This is the fifth in a series of interviews with Clean Water Action Massachusetts Advisory Board members. Photo: (L to R) Lynn Nadeau, her grandson, and New England Director Cindy Luppi at a carbon pricing bill hearing.
Lynn Nadeau is an enthusiastic supporter of Clean Water Action and its work. She is a retired math teacher, and loving grandmother, who now spends her time volunteering for organizations that satisfy her desire for better governmental policies through public education and involvement through legislative and regulatory means. In addition to being on the Clean Water Action Massachusetts Advisory Board, she is a member of the Marblehead Democratic Town Committee on the board of The Jewish Journal, a biweekly newspaper, co-founder of HealthLink, Sustainable Marblehead, and other nonprofits. She loves to swim in the nearby sea, is a steady reader of newspapers and books, loves to listen to podcasts and is deeply connected to family and a few friends. She tends to speak out.
When and how did you first get connected with Clean Water Action?
I had a dear friend in my town of Marblehead who died of breast cancer. At her funeral, people bemoaned, “She was so young; she shouldn't have died.” From somewhere inside of me, a sudden urge welled up and I announced without thinking, " I’m going to clean up that power plant!" (Truthfully I had never consciously thought about that power plant in Salem, but it must have been in my sub-conscious.) At the same time, I learned that Cindy Luppi from Clean Water Action was working on a campaign to clean up 5 coal plants in Massachusetts and we could sign on to Clean Water's campaign. Cindy informed us, guided us and supported us in starting our own nonprofit, HealthLink, to require the power plant to meet clean air standards and generally to be concerned with poisons in our environment.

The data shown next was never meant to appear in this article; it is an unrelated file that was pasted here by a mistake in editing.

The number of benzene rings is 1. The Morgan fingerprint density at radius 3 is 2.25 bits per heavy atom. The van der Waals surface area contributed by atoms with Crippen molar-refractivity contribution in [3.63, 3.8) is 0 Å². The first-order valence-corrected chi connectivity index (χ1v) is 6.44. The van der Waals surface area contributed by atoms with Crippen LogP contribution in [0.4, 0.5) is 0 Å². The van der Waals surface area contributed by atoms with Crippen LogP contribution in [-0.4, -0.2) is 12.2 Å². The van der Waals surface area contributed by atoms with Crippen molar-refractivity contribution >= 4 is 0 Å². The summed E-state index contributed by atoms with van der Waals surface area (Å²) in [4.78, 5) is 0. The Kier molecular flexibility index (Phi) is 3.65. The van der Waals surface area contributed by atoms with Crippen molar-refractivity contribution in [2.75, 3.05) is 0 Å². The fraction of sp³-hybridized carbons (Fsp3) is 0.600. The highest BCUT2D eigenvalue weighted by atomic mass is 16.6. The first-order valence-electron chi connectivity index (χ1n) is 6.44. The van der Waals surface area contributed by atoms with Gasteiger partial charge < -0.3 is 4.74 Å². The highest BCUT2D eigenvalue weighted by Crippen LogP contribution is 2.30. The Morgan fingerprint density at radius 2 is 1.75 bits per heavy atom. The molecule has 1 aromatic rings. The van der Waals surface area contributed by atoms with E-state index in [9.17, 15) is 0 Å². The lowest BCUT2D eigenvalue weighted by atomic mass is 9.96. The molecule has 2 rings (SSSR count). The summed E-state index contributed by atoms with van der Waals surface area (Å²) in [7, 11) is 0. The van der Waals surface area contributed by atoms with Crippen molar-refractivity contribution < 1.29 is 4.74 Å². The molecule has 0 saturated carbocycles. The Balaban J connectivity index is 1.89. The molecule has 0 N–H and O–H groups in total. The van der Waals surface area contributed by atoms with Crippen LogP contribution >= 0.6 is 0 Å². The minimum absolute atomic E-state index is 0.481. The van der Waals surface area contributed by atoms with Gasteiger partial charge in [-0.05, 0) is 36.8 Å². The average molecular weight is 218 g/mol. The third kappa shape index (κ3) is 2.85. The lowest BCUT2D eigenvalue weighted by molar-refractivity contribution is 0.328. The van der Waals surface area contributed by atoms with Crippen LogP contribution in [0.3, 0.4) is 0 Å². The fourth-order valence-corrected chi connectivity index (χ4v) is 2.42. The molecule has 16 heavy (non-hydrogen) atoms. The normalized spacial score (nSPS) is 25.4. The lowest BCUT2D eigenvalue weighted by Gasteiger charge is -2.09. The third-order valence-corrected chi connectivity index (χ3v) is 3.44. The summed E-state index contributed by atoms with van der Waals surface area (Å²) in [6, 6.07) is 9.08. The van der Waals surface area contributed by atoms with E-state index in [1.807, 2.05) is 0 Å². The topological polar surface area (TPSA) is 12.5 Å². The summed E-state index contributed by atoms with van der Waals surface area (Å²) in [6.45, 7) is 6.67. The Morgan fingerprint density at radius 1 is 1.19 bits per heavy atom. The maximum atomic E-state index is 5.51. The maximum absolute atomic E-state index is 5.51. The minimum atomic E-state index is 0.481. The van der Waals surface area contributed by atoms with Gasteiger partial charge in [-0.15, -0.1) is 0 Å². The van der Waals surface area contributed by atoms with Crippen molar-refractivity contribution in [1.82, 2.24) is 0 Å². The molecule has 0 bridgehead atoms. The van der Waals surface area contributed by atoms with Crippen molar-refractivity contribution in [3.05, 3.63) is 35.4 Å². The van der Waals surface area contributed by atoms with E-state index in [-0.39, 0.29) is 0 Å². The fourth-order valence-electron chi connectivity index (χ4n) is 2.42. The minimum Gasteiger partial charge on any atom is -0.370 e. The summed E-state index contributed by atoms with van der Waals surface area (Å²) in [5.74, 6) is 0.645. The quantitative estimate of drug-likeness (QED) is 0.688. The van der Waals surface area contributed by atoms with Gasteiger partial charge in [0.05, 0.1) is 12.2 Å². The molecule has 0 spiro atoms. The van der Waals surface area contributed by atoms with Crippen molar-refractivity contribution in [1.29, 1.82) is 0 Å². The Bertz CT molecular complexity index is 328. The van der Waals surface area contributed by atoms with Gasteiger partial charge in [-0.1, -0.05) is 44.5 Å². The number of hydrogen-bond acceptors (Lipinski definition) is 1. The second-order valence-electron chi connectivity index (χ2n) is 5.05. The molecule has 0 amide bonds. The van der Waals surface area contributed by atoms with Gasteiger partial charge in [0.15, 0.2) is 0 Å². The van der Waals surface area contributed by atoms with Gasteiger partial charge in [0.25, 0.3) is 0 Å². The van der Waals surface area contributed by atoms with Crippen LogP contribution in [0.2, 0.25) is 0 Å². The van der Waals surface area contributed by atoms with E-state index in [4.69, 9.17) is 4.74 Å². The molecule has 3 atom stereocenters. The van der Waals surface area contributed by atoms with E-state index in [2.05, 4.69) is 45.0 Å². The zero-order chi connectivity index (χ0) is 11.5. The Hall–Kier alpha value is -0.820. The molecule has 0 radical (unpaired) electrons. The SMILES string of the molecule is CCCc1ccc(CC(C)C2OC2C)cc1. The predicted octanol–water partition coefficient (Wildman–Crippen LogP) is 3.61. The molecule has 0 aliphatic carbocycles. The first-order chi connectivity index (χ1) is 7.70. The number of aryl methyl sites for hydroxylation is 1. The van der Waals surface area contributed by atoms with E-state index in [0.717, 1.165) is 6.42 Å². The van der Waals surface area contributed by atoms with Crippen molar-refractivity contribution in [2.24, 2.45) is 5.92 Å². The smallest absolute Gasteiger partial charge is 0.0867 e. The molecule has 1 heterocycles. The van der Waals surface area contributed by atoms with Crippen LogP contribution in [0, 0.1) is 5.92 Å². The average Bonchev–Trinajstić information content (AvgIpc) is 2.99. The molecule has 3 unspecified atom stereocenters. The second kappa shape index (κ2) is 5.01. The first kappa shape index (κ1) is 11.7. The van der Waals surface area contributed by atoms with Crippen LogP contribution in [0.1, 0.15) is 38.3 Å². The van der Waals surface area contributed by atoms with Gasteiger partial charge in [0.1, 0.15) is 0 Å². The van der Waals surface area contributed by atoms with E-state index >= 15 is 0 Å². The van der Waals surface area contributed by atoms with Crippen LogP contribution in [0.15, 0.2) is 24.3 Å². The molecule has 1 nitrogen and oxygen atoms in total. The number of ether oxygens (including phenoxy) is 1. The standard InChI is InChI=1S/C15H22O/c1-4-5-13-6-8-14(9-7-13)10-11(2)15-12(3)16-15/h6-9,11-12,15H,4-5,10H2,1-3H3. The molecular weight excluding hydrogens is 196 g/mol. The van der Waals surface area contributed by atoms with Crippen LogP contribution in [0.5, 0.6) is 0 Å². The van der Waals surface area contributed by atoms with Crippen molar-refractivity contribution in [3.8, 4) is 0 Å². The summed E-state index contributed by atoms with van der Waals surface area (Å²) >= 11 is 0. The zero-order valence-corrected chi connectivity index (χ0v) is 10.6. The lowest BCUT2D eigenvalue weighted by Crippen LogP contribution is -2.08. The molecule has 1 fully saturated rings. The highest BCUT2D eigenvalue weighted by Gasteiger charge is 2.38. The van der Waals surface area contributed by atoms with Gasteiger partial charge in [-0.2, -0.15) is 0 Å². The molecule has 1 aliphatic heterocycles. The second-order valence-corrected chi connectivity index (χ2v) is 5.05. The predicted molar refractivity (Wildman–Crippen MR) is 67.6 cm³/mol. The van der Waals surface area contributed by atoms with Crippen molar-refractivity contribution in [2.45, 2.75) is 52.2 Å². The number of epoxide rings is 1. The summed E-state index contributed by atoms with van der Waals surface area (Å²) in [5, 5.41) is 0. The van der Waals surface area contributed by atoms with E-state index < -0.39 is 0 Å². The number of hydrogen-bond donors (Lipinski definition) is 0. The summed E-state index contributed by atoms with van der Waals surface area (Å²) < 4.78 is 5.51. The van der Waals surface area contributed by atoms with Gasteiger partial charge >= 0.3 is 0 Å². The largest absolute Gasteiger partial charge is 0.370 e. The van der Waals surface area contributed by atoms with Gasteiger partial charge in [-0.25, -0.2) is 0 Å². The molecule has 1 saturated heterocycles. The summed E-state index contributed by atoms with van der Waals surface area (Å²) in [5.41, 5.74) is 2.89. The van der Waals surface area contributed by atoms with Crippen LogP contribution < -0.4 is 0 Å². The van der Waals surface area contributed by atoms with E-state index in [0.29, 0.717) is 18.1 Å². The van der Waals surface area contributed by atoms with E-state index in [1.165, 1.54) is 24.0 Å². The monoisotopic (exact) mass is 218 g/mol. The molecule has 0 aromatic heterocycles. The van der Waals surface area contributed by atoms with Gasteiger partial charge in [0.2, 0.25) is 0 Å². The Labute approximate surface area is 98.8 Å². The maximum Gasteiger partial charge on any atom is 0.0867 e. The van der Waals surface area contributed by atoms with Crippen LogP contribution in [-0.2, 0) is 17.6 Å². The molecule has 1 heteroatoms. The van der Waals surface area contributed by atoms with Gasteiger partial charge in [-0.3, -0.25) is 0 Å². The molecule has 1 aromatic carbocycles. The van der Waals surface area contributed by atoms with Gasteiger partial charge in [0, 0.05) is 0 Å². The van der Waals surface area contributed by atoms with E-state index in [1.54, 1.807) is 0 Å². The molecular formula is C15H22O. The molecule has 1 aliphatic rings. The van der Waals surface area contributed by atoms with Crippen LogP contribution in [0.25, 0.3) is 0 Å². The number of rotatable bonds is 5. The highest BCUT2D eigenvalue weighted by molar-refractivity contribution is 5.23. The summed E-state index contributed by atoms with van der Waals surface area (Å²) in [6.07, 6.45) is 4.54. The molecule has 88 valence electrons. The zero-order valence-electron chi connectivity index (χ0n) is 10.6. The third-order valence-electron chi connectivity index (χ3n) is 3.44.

Through demonstrations, attendence at hearings, public meetings, and a slew of tactics involving the public, we changed the regulations so that these power plants had to meet clean air standards. The owners of the Salem power plant decided that they wouldn't make it cleaner, sold the plant and shut it down. This work was over a span of 20 years, and kept us busy starting in 1997.
What inspires you to be on Clean Water Action’s Advisory Board?
I admire Clean Water Action, its goals and methods, and am gratified to be able to add my energy to the effort. I am impressed with the way Clean Water fights for robust democratic involvement and in the decision making as well as the action.
What gives you hope about the future?
The young people I know who notice the world around them and become activated for change. I like seeing young people say, “I can make a difference!” We all are needed to add our energy for a better world. Speaking out and getting people aware and involved is really important. I’m so pleased that I've influenced the youngsters in my family to care about the world. Young people I know are studying sustainability and environmental science. This is wonderful! When I see Elizabeth, Cindy, and everyone else working through Clean Water Action that gives me hope too.
How can young people get involved to influence government policies that directly impact their future?